Prime Minister Justin Trudeau and Ukrainian Prime Minister Denys Shmyhal met in London Sunday to discuss the impact of Russia’s war, according to a new statement.
“The Prime Ministers discussed Canada’s assistance to Ukraine and work with like-minded partners to address the impacts of Russia’s illegal and unjustifiable aggression of the country,” the statement said.
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“They also discussed the importance of maintaining strong unity amongst allies and continuing to impose severe sanctions on Russia in the face of its invasion of Ukraine.”
The two prime ministers are in London for the funeral of Britain’s longest-reigning monarch, Queen Elizabeth II, who passed away at the age of 96 on Sept. 8 at Balmoral Castle.
Trudeau also expressed his condolences to Shmyhal on behalf of Canada to Ukraine regarding a discovered mass burial site that appears to show evidence that some of the dead were tortured.
During a press conference in England on Sunday, Trudeau said Russia’s actions “clearly include war crimes.”
The mass graves site near the northeastern city of Izium, recently recaptured from Russian forces, appears to be one of the largest discovered in Ukraine. Some bodies were found to have broken limbs and ropes around their neck.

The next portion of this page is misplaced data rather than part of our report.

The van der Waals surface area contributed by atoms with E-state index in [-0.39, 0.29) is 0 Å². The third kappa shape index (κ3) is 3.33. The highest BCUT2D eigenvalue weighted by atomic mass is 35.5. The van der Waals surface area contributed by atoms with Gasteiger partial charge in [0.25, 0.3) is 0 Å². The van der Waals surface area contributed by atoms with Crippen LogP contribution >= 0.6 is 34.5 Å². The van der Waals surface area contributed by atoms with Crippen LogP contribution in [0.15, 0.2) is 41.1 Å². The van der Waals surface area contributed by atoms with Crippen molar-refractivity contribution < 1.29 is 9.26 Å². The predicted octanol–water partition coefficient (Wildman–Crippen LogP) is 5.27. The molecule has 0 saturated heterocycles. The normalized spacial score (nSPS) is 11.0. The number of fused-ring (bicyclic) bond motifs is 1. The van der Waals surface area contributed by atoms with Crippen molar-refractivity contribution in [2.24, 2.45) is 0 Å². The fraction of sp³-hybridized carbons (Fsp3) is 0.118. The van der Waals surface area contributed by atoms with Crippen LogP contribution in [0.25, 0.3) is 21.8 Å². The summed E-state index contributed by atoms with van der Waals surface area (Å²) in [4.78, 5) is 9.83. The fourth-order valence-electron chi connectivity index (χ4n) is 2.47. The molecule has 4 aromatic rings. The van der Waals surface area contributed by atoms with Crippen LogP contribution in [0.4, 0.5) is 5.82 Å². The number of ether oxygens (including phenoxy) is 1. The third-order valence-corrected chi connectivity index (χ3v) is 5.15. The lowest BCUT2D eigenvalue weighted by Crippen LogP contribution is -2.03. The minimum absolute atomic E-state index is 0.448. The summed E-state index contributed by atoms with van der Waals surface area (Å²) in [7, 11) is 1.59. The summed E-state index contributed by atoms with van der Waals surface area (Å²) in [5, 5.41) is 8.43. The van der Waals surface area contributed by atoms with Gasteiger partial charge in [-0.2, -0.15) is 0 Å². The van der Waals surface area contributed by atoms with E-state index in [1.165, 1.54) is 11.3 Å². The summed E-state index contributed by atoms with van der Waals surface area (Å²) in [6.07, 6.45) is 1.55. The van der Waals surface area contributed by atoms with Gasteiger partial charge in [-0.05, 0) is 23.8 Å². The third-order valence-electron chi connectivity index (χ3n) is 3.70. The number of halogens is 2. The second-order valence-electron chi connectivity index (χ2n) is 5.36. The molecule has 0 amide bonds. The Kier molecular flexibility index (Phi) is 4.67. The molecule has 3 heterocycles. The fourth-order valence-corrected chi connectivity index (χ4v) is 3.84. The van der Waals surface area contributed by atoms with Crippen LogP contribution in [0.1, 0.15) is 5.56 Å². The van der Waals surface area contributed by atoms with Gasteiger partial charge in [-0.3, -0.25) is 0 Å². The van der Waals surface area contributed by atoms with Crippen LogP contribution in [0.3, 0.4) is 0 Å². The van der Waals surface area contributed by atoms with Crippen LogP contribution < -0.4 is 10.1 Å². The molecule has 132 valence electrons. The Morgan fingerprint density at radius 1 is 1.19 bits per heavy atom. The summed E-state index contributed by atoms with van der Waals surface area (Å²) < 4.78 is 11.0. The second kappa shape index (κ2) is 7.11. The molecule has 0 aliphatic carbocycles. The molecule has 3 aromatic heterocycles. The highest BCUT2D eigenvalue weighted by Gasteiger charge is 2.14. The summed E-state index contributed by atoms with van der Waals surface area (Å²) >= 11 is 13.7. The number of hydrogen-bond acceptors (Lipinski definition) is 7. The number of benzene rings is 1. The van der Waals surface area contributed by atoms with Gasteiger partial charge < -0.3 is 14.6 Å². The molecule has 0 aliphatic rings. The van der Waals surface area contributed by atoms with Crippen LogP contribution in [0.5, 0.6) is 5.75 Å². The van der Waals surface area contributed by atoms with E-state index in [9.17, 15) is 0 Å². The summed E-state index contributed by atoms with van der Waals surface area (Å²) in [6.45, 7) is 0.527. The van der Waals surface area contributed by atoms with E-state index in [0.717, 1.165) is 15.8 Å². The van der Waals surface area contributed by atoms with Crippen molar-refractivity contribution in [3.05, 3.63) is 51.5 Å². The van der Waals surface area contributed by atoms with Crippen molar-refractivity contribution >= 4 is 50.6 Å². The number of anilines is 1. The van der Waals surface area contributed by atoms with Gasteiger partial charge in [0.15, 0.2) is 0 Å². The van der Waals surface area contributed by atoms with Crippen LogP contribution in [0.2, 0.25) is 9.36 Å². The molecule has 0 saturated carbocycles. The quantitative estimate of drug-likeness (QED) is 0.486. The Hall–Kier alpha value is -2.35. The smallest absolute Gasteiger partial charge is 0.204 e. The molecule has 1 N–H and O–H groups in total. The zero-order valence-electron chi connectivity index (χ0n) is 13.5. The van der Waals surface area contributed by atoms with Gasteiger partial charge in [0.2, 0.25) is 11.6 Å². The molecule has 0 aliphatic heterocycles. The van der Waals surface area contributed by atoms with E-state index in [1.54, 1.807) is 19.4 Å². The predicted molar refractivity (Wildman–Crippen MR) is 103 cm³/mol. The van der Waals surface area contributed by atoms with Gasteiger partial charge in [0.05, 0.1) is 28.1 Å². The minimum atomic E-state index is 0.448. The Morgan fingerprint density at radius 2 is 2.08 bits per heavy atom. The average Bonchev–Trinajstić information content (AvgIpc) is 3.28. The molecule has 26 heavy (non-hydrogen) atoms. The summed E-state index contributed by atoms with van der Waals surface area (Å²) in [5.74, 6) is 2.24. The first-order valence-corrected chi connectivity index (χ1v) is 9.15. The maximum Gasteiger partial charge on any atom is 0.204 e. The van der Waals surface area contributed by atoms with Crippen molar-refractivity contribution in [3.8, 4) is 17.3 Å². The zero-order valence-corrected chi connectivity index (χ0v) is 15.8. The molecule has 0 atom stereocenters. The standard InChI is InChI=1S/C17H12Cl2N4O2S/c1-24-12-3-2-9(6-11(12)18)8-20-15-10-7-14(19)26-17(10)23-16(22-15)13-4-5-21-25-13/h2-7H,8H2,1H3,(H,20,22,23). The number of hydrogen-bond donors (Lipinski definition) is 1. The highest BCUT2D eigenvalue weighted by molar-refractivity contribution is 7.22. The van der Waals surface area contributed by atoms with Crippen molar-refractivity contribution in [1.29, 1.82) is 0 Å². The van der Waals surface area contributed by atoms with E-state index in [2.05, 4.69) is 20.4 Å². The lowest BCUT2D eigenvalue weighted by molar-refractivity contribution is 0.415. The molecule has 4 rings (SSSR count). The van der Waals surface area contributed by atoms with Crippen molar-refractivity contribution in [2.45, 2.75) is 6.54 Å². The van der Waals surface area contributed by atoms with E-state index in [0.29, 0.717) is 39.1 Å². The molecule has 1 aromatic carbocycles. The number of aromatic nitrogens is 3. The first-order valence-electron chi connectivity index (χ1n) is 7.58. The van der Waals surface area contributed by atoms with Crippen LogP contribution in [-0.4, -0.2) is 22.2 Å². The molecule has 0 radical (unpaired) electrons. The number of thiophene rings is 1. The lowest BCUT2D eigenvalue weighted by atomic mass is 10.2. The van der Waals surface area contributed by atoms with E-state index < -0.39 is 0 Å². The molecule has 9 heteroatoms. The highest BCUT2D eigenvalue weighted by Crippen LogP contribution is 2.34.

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Ukrainian President Volodymr Zelenskyy spoke in a video on Sept. 16 to underscore the gravity of the discovery. He said more than 440 graves have been found at the site but that the number of victims is not yet known.
Aside from the “horrifying and heartbreaking atrocities,” Trudeau also congratulated Ukraine on recent military gains while meeting with the country’s prime minister.
“Prime Minister Trudeau commended the courage and heroism of the Ukrainian people in coming together to defend their country and freedoms against Russia’s ongoing attacks,” the statement read.
Ukraine’s financial situation was also discussed as Trudeau reiterated Canada’s financial support and leading role with the International Monetary Fund.
Shmyhal thanked Trudeau for Canada’s ongoing “military, financial, and humanitarian aid” to Ukraine.
Both condemned Russia’s “increasingly persistent, indiscriminate, and horrific attacks” while also agreeing to keep in close contact.
Meanwhile, in his first public comments on Ukraine’s recent battlefield gains, Putin vowed to press on with the war and warned that Moscow could ramp up its strikes on the country’s vital infrastructure if Ukrainian forces target facilities in Russia.
“If the situation develops this way, our response will be more serious,” Putin told reporters Friday after attending a summit of the Shanghai Cooperation Organization in Uzbekistan.
— With files from Global News’ Aya Al-Hakim
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